Friday, March 4, 2011

Are We Guilty of Trying to Get Something for Nothing?

Even my frugal father, who grew up during the Depression, and was an avid bargain hunter, used to say: “You can't get something for nothing.” But there is ‘something’ in all of us that wants to. It’s the ‘something’ that motivates people to buy lottery or raffle tickets, or cut out coupons. It explains the success of Costco and Wal-Mart. And if you’ve crossed the border to Mexico or vacationed in any developing country, you know that bargaining is the norm—“you never pay full price.”

So is it possible this bargaining mentality affects us in our interactions with God? I fear that many people approach God (however unconsciously) with the idea they can lay claim to His promises while measuring their commitment. We don’t like to think there is a ‘quid pro quo’ (this for that) with God, yet most of His promises come with conditions. The book of Deuteronomy—Moses’ last words—is full of these “if you do this, God will do that” statements. Before you dismiss these as Old Testament caveats, consider Paul’s many conditional statements. For example, “I preached the gospel… in which you stand, by which you are saved, IF you hold it fast…”; “He has now reconciled [you] in order to present you holy and blameless…PROVIDED THAT you continue in the faith…” (1 Cor. 15:1-2; Colossians 1:21-23).

In other words, the price of God’s blessings is, and has been since the Garden, obedience. You’ve heard the expression “grace is free, but not cheap.” The price that Jesus paid for our salvation was His life—obedience unto death (Phil 2:8). How can we be so naïve to think we can limit our “spending” for God? Now, here's another idiom: “You get what you pay for.”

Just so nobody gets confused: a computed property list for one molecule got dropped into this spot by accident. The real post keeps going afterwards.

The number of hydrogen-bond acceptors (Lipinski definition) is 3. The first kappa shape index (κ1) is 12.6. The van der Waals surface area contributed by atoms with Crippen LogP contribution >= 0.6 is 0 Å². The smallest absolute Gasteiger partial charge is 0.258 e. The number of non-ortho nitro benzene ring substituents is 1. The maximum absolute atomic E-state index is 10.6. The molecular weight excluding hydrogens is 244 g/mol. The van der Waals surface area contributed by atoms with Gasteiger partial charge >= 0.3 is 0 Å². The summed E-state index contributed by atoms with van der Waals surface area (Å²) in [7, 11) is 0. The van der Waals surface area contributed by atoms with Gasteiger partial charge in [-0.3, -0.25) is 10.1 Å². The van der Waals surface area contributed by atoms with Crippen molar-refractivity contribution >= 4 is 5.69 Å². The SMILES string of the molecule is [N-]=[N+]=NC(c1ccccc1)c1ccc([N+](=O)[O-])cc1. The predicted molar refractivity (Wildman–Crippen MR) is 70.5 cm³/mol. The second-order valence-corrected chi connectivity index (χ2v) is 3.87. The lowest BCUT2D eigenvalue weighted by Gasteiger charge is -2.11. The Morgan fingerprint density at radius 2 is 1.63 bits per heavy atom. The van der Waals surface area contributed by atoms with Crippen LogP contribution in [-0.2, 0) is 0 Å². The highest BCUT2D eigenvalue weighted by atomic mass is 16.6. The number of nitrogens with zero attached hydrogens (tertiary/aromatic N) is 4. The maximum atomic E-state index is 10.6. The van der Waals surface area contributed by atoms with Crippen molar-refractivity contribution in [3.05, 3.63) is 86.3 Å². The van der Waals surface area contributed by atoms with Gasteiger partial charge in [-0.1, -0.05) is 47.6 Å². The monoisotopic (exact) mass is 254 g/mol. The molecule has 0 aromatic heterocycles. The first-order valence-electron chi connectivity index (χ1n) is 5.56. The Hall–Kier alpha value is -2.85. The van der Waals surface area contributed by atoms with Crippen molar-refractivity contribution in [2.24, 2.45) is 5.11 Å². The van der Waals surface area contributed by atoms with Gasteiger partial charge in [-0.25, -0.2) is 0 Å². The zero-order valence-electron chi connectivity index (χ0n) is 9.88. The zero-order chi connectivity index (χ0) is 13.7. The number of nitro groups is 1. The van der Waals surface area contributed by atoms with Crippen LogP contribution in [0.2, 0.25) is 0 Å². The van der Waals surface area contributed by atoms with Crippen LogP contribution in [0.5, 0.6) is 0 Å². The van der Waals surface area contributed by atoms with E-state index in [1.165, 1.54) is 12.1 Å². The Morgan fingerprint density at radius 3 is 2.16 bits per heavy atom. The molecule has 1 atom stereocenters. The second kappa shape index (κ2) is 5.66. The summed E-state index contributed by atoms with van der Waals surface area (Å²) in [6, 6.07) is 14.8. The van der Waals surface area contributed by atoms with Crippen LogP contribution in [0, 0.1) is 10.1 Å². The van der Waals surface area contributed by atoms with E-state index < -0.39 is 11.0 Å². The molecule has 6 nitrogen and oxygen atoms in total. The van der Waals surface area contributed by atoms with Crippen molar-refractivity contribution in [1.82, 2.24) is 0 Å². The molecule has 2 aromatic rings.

1. Greg,

    I have in my possession a book that documents many of the most overwhelming revivals that have ever taken place. What strikes me the deepest is not so much the mass salvations or healings or miracles--though they all are testimonies to the power of our loving God to save, heal, and deliver. But it was the following through of individuals in daily, disciplined, impassioned prayer and seeking of the face of God preceding the outbreak that brought the "times of refreshing" for so many.

    I am reminded of King David's response to God's judgment upon Jerusalem for David's sin of pride. When he had come to his spiritual senses he recognized that he was required to offer a sacrifice to atone for his sin that his people might be spared. As king he could have demanded anyone's property upon which to build the sacrificial altar. Someone, a man named Araunah, volunteered his land for free. But David refused the offer as Scripture records,
    2 Sam 24:24-25

    24 And the king said unto Araunah, Nay; but I will surely buy it of thee at a price: neither will I offer burnt offerings unto the Lord my God of that which doth cost me nothing. So David bought the threshingfloor and the oxen for fifty shekels of silver.

    25 And David built there an altar unto the Lord, and offered burnt offerings and peace offerings. So the Lord was intreated for the land, and the plague was stayed from Israel.

    There is no "bargain revival." Neither is there "bargain reighteousness" or "bargain good works." And assuredly there is no "bargain repentance! "What we offer to the Lord needs to cost us something. If we sow sparingly we shall reap sparingly; if we sow bountifully we shall reap bountifully.


  2. GREAT Word, Stan. I love it--a great alternative title "That which costs me nothing."